Tales of star-crossed lovers, untimely death and haunted houses are nothing new. For generations, we have used “ghost stories” as a tool to educate, warn and entertain. The following legend of a “haunted house” in Boone County has faded away with time, forgotten over the years.Here, we revisit this tale.
The “House of Death”, so named in a bold headline in the Cincinnati Enquirer, was built on the banks of the Ohio River, just across from Aurora, IN. The story, which ran in that paper on August 2, 1885, tells the tale of the violent death of a new bride, her groom’s mysterious disappearance, and unexplained sights and sounds which occurred in and around their home.
Many years before the historical article of 1885, a young Boone County man named West, fell in love with a popular Aurora girl named Miss Reed. West had built and furnished an attractive home for his bride-to-be on a rise above the Ohio near Petersburg, safe from flood waters, but within view of the river.
After the wedding at the bride’s home in Aurora, the newlyweds crossed the river to their new Boone County home. Relatives arrived the morning after the wedding to congratulate the young couple, but their knocks went unanswered. Concerned for their welfare, they entered the home and discovered a ghastly and mysterious scene. The bride’s lifeless body, still in her nightgown, was found on the bed, a victim of strangulation and/or smothering. The room was in disarray, as if a terrible struggle had occurred in this “chamber of death”. There was no sign of the groom. The husband’s character is defended by friends and family, and his guilt as perpetrator was quickly dismissed.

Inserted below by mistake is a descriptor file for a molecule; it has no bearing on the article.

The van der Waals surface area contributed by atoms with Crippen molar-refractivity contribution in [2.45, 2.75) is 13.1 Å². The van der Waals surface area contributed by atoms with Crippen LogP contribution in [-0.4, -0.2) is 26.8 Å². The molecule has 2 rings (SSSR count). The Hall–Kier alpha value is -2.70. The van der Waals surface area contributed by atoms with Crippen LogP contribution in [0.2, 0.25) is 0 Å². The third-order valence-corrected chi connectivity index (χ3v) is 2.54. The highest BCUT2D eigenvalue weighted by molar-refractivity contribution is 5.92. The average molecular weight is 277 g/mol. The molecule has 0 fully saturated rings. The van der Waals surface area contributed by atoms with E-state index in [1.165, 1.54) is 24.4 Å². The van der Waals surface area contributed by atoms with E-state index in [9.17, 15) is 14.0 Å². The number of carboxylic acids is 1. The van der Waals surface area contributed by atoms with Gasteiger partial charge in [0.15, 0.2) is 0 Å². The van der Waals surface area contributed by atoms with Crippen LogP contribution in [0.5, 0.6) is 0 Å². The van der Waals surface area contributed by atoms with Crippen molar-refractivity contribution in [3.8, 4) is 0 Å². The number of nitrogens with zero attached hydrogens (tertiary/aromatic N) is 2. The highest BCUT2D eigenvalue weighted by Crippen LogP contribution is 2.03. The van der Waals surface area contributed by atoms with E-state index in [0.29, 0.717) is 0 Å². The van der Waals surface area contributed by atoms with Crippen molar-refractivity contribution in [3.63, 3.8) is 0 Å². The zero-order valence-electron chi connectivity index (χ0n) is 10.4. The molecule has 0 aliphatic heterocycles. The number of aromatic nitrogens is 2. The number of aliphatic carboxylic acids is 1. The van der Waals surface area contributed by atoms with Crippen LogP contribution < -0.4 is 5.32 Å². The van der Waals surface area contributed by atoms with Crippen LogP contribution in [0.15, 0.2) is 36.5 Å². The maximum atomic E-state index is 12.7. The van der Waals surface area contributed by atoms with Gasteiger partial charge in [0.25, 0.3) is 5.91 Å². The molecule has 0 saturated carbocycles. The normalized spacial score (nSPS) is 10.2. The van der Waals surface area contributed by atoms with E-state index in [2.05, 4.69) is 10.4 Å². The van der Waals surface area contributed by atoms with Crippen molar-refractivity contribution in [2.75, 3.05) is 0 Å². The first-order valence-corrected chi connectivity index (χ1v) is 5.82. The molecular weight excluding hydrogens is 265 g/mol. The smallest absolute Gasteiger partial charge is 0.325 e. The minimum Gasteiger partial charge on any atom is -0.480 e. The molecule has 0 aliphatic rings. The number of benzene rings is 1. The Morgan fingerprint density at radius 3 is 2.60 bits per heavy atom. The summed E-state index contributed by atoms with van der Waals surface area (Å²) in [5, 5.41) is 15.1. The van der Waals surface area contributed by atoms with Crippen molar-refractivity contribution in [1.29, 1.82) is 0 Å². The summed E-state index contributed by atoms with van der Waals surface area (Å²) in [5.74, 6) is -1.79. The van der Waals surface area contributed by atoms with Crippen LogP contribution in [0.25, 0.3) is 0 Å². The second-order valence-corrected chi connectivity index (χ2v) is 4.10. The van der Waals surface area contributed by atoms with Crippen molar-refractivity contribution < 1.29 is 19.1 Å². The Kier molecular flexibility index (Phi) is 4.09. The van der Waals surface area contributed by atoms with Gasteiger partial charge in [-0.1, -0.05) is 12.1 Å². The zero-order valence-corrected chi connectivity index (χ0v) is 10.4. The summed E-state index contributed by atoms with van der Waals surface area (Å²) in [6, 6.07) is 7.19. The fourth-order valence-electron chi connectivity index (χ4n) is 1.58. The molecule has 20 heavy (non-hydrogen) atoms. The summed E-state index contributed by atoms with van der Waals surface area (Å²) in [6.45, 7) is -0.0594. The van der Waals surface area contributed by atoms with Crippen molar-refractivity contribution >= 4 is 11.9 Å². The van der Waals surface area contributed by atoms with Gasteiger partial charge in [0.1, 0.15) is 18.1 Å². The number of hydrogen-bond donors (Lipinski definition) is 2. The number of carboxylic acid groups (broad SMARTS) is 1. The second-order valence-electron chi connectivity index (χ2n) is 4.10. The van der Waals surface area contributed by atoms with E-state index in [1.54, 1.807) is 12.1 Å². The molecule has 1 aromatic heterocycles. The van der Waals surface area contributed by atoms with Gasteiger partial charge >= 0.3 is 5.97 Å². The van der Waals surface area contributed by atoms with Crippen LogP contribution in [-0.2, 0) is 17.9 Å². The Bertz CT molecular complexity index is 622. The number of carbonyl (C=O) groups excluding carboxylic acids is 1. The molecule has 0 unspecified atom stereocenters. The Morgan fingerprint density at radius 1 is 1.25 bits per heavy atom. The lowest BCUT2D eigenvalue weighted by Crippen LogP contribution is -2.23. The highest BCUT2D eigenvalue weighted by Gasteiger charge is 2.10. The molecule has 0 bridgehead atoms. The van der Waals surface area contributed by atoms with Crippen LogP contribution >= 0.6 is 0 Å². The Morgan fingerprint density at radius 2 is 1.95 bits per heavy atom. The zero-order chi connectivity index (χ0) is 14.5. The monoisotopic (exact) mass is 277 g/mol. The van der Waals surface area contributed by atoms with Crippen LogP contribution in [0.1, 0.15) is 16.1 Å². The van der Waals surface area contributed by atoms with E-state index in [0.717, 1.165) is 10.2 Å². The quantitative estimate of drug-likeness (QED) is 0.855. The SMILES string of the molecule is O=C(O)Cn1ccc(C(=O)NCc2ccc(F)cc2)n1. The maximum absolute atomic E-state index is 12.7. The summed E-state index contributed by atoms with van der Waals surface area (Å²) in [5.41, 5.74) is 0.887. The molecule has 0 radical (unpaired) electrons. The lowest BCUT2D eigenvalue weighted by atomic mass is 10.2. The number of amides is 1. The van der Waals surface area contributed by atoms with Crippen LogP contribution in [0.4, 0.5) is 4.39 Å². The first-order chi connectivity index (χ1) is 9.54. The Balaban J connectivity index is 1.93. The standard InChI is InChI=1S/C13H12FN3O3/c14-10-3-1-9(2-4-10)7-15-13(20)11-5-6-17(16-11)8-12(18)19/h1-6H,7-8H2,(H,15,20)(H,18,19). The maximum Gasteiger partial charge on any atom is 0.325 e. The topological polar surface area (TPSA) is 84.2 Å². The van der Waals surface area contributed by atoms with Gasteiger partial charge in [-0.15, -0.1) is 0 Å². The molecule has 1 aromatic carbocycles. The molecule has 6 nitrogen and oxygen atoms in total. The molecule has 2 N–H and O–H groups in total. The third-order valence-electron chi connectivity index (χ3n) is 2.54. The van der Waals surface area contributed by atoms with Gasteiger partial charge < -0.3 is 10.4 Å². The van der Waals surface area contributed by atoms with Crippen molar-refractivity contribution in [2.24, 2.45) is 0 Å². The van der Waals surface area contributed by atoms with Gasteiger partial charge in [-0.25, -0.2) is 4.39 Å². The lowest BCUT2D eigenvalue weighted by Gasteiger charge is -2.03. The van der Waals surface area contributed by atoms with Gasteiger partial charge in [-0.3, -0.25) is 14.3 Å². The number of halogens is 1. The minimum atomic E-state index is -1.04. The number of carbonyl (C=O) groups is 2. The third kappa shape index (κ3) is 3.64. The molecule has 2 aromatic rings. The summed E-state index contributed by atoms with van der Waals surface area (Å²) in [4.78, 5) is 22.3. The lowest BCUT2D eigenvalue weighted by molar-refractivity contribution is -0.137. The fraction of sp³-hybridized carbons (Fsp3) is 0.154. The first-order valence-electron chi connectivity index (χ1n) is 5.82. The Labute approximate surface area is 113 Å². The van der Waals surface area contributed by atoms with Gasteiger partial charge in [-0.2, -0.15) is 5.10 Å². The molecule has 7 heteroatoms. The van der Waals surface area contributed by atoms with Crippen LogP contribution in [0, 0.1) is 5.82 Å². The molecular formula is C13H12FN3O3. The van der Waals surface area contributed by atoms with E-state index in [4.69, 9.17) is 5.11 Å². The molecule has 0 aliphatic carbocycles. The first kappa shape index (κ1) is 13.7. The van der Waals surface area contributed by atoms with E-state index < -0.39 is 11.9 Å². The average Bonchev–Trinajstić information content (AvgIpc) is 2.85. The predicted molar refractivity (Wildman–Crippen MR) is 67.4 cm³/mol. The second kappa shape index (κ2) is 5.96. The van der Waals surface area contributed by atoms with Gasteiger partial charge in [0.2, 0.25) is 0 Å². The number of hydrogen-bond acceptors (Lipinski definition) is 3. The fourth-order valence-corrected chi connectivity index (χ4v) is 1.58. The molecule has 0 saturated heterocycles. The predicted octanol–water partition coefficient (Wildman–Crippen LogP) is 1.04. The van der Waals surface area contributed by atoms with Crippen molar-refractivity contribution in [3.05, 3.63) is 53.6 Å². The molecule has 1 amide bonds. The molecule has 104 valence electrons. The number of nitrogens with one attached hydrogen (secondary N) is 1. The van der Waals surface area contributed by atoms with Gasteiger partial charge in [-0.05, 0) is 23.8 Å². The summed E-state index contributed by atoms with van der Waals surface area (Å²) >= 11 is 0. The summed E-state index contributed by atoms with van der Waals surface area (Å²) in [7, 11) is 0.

The assumption at the time was that he, too, had met with foul play at the hands of unknown perpetrator(s) and his body was disposed of elsewhere, to place suspicion upon him. After this sad and violent act occurred, there were widespread stories of paranormal activity in and around the property. Some of the reports included: a woman’s screams, floating lights, a white apparition at the windows and eerie groans. Curious riverboat captains were known to slow their vessels as they neared the house, hoping to catch a glimpse of ghostly activity.
Contributing to legend was the run-down condition of the property. The frame house, with two rooms above and two below, had fallen into an advanced state of decay by 1885. With its broken windows, missing doors, rotten floors and numerous crawling and flying inhabitants, it was widely avoided by passersby.
The house no longer stands, and though details of story of the “House of Death” may be lost to time, this mystery may still haunt our curiosity. One day there may be more to tell.
The Cincinnati Post Historical Edition on BCPL's Research Tools page